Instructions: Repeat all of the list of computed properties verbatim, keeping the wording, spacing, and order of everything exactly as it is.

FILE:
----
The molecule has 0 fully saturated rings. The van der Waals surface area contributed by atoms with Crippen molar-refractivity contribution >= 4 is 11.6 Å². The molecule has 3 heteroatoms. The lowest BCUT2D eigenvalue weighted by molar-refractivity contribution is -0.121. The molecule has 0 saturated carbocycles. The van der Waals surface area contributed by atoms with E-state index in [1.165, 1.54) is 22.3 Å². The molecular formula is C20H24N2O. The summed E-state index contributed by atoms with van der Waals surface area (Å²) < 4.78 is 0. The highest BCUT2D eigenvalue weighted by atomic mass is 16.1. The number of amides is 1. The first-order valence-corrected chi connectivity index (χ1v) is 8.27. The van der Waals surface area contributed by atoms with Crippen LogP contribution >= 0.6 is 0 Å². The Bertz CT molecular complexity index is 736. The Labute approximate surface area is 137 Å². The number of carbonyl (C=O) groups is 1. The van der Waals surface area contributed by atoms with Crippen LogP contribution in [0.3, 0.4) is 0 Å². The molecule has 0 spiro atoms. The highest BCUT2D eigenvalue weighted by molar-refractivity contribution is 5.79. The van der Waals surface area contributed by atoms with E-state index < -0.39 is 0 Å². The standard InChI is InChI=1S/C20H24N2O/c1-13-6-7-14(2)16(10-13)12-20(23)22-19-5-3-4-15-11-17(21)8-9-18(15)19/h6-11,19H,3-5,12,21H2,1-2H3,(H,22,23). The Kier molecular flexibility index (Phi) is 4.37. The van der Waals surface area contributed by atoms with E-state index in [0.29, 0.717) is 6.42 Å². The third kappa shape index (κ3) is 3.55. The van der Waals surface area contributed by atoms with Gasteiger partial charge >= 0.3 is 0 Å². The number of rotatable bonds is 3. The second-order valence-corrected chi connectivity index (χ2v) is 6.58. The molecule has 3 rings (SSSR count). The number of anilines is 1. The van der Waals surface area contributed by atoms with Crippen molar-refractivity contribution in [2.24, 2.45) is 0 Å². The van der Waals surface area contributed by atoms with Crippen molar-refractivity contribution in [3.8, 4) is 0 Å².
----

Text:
The molecule has 0 fully saturated rings. The van der Waals surface area contributed by atoms with Crippen molar-refractivity contribution >= 4 is 11.6 Å². The molecule has 3 heteroatoms. The lowest BCUT2D eigenvalue weighted by molar-refractivity contribution is -0.121. The molecule has 0 saturated carbocycles. The van der Waals surface area contributed by atoms with E-state index in [1.165, 1.54) is 22.3 Å². The molecular formula is C20H24N2O. The summed E-state index contributed by atoms with van der Waals surface area (Å²) < 4.78 is 0. The highest BCUT2D eigenvalue weighted by atomic mass is 16.1. The number of amides is 1. The first-order valence-corrected chi connectivity index (χ1v) is 8.27. The van der Waals surface area contributed by atoms with Crippen LogP contribution >= 0.6 is 0 Å². The Bertz CT molecular complexity index is 736. The Labute approximate surface area is 137 Å². The number of carbonyl (C=O) groups is 1. The van der Waals surface area contributed by atoms with Crippen LogP contribution in [0.3, 0.4) is 0 Å². The molecule has 0 spiro atoms. The highest BCUT2D eigenvalue weighted by molar-refractivity contribution is 5.79. The van der Waals surface area contributed by atoms with E-state index < -0.39 is 0 Å². The standard InChI is InChI=1S/C20H24N2O/c1-13-6-7-14(2)16(10-13)12-20(23)22-19-5-3-4-15-11-17(21)8-9-18(15)19/h6-11,19H,3-5,12,21H2,1-2H3,(H,22,23). The Kier molecular flexibility index (Phi) is 4.37. The van der Waals surface area contributed by atoms with E-state index in [0.29, 0.717) is 6.42 Å². The third kappa shape index (κ3) is 3.55. The van der Waals surface area contributed by atoms with Gasteiger partial charge >= 0.3 is 0 Å². The number of rotatable bonds is 3. The second-order valence-corrected chi connectivity index (χ2v) is 6.58. The molecule has 3 rings (SSSR count). The number of anilines is 1. The van der Waals surface area contributed by atoms with Crippen molar-refractivity contribution in [2.24, 2.45) is 0 Å². The van der Waals surface area contributed by atoms with Crippen molar-refractivity contribution in [3.8, 4) is 0 Å².